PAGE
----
McKinleyville, California : John Daniel and Company, 2017.
Book — 231 pages : illustrations, maps ; 23 cm
"My Dear People is made up of three different alternating ingredients, each by a different author: a historical account of surrounding military events by Christopher McManus, Constance Crawford's commentary on her father's letters, and the letters themselves by Ned Crawford. These writings are interwoven chronologically here to make Private Ned Crawford's story comprehensible, entertaining, and moving. The letters Ned wrote to his best friend while serving as a soldier in World War I offer an intimate, quirky, and intelligent account of what it was like for a thirty-one-year-old man who abhorred war and any official interference with individual freedom to submit to a wartime draft and to perform his part in the enormous human drama that was the American Expeditionary Force."--Provided by publisher.
Jefferson, North Carolina : McFarland & Company, Inc., Publishers, 
Book — x, 187 pages : illustrations, maps ; 26 cm
The early years
World War I begins
Training in the French Foreign Legion
At the front
The Battle of Artois
Kiffin's recovery and new hope
The creation of the Lafayette Escadrille
The Lafayette Escadrille comes of age
Passing the torch
The climax of the Lafayette Escadrille
The transition to the U.S. Air Service
The dawn of American air power
The legacy of the Lafayette Escadrille
"With the outbreak of World War I in August 1914, Kiffin Yates Rockwell of Asheville, North Carolina, volunteered to fight for France. Initially serving with the French Foreign Legion, he soon became a founding member of the Lafayette Escadrille. This book covers Rockwell's early life and military service with the Lafayette Escadrille"-- Provided by publisher.
Trench and campus: Stanford rallies around the flag
War as opportunity: locals find roles in the great adventure
"He will come back a better man!": health and the
1918 influenza epidemic
Mapping the future: how World War I helped shape the west.
In 1917, Stanford University leased a portion of its land to allow the creation of Camp Fremont, headquartered in present-day Menlo Park. That brought the war into the Bay Area's backyard. Soldiers received a welcome reception, and locals embraced the potential economic opportunities. However, the military presence also revealed the conflict Americans felt over the war. Residents threatened conscientious objectors within their community, while the government mollified fears of the vice that often followed troops in training. Armistice came earlier than expected, and many soldiers trained for combat they never saw. But all contributed to the growth and change that arrived with the modern era. Author Barbara Wilcox tells Camp Fremont's story of adaptability, bravery and extraordinary accomplishment during the Great War.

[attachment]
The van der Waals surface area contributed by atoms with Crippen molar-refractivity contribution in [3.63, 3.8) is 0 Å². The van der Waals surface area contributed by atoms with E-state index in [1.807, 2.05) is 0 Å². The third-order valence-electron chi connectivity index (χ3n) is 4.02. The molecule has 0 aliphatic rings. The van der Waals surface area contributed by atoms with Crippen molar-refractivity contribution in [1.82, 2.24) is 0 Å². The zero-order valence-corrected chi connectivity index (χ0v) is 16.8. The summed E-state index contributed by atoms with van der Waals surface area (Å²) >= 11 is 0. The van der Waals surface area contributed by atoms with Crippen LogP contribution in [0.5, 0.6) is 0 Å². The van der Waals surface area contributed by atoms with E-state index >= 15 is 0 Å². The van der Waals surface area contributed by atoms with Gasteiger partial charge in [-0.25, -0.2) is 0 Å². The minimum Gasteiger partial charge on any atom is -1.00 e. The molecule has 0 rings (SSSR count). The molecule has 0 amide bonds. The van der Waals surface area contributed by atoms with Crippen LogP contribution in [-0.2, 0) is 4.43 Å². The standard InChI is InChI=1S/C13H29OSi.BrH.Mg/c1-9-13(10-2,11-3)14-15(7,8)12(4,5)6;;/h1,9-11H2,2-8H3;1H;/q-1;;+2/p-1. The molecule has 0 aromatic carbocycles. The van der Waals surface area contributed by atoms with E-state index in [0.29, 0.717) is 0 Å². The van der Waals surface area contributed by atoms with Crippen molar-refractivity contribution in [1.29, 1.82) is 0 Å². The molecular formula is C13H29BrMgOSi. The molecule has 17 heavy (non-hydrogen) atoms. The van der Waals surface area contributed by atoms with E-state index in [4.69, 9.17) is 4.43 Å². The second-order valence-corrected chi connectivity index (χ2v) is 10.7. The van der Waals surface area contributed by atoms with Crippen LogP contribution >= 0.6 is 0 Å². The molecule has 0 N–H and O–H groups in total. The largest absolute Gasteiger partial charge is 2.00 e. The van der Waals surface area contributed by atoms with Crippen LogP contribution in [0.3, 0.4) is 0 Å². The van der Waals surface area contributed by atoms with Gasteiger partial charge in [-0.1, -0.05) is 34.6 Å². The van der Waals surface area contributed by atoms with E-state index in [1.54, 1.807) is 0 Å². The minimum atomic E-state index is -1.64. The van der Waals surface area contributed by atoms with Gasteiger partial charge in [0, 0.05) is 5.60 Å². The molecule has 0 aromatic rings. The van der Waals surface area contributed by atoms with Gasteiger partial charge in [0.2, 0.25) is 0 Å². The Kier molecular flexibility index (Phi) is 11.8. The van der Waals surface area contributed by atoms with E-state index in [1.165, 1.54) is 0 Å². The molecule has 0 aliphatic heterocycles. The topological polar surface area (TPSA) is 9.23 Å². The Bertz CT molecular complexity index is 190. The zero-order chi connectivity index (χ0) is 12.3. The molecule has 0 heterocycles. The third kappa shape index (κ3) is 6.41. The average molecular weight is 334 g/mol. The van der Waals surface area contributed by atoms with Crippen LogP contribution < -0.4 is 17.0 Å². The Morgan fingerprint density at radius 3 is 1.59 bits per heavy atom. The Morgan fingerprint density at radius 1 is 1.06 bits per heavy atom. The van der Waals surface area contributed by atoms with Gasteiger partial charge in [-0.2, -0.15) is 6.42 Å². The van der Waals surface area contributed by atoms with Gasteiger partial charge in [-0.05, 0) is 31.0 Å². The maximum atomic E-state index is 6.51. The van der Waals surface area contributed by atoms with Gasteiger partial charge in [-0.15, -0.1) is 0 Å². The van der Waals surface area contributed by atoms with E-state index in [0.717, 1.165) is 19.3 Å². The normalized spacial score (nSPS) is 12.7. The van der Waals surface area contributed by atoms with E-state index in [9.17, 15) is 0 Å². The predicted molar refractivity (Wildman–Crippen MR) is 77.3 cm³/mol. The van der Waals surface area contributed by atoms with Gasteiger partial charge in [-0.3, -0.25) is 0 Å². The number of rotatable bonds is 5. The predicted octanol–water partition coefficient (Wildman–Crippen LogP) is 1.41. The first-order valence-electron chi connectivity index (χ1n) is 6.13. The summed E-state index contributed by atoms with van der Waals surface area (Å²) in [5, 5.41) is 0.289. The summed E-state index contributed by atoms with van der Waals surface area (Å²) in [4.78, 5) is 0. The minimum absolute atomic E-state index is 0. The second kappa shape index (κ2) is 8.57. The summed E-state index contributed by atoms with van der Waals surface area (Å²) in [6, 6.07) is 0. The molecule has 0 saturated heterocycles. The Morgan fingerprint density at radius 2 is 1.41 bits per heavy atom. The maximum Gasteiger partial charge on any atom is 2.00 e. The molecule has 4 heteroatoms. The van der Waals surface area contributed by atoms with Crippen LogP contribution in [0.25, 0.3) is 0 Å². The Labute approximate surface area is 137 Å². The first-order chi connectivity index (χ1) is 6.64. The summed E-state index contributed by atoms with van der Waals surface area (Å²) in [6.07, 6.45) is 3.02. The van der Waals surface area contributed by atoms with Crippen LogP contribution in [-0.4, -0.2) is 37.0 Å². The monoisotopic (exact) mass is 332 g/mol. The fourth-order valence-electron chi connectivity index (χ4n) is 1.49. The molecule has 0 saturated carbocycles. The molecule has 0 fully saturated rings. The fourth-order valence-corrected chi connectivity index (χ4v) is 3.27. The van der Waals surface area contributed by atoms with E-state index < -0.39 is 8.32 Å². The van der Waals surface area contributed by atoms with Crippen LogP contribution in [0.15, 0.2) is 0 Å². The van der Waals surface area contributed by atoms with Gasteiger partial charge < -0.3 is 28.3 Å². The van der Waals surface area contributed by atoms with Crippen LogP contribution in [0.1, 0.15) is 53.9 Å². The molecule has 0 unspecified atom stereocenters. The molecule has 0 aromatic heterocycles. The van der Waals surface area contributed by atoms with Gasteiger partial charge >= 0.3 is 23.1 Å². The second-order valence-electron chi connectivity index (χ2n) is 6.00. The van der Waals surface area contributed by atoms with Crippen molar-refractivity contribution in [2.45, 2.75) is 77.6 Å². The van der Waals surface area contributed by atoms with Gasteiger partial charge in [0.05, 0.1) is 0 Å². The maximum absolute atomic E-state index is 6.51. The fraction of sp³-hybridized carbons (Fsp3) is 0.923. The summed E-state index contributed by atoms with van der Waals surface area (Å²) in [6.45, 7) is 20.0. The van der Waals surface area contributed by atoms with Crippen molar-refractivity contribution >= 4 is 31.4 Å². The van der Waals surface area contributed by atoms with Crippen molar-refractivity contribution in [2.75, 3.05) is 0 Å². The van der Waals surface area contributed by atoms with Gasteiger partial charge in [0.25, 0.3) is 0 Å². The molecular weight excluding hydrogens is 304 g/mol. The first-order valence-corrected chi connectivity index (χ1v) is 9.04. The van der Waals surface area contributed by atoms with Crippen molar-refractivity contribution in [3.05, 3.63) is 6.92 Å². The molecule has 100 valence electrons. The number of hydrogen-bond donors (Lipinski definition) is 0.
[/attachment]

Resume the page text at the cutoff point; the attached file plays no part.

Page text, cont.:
Book — xxvi, 214 pages : maps, illustrations (some color) ; 24 cm.
The celebrated pianist Ignacy Jan Paderewski was the rave of Paris, London, and New York audiences in the early twentieth century, with annual concert tours across the continents. But during World War I, Paderewski set music aside and turned to politics, becoming an eloquent spokesman for the country of his birth, Poland, then occupied by the empires of Russia, Germany, and Austria. Through his fame as a musician, Paderewski gained access to the top political leadership of France, Britain, and the United States. His devoted wife and collaborator, Helena, facilitated and accompanied virtually his every move. She is one of the key sources on the historical events in which she participated or her husband told her about. (source: Nielsen Book Data)
Book — xiii, 206 p.,  p. of plates : ill., maps ; 24 cm.
This edited diary is Colonel Bill Spackman's extraordinary personal record of his experiences as the Medical Officer of an Indian Infantry battalion during the Mesopotamian Campaign 1914 - 1916. In particular he describes the harrowing events of the five month siege of Kut and, after the surrender of the 10,000 strong garrison in April 1916, the hardships of the 1,000 mile forced march to Anatolia in Turkey. As a doctor he witnessed at first hand suffering the and deaths of many POWs, both British and Indian.The book goes on the record life in Turkish captivity which was relatively relaxed and fortunately, in sharp contrast to their earlier experiences.Written with humorous understatement and infinite good sense Captured at Kut : Prisoner of the Turks is a gripping read and will appeal strongly not just to Great War enthusiasts but all who enjoy reading of the triumph of men over extreme adversity. (source: Nielsen Book Data)
William Van der Kloot examines the experiences of seven future national leaders during the First World War. Adolf Hitler served on the Western Front for four years; Charles de Gaulle was bayonetted and captured at Verdun; Benito Mussolini was so badly wounded that he was discharged as a hero; Gustav Mannerheim was a cavalry commander who fought on the Eastern Front; Mustafa Kemal Ataturk commanded a division at the Battle of Gallipoli; Harold Macmillan was wounded at Loos and again at the Somme; and Herbert Hoover, although a civilian, organized humanitarian relief in German-occupied Europe, especially Belgium. Combining information gleaned from memoirs, diaries, biographies and regimental histories, this book illustrates how these experiences formed them into the men remembered by history. (source: Nielsen Book Data)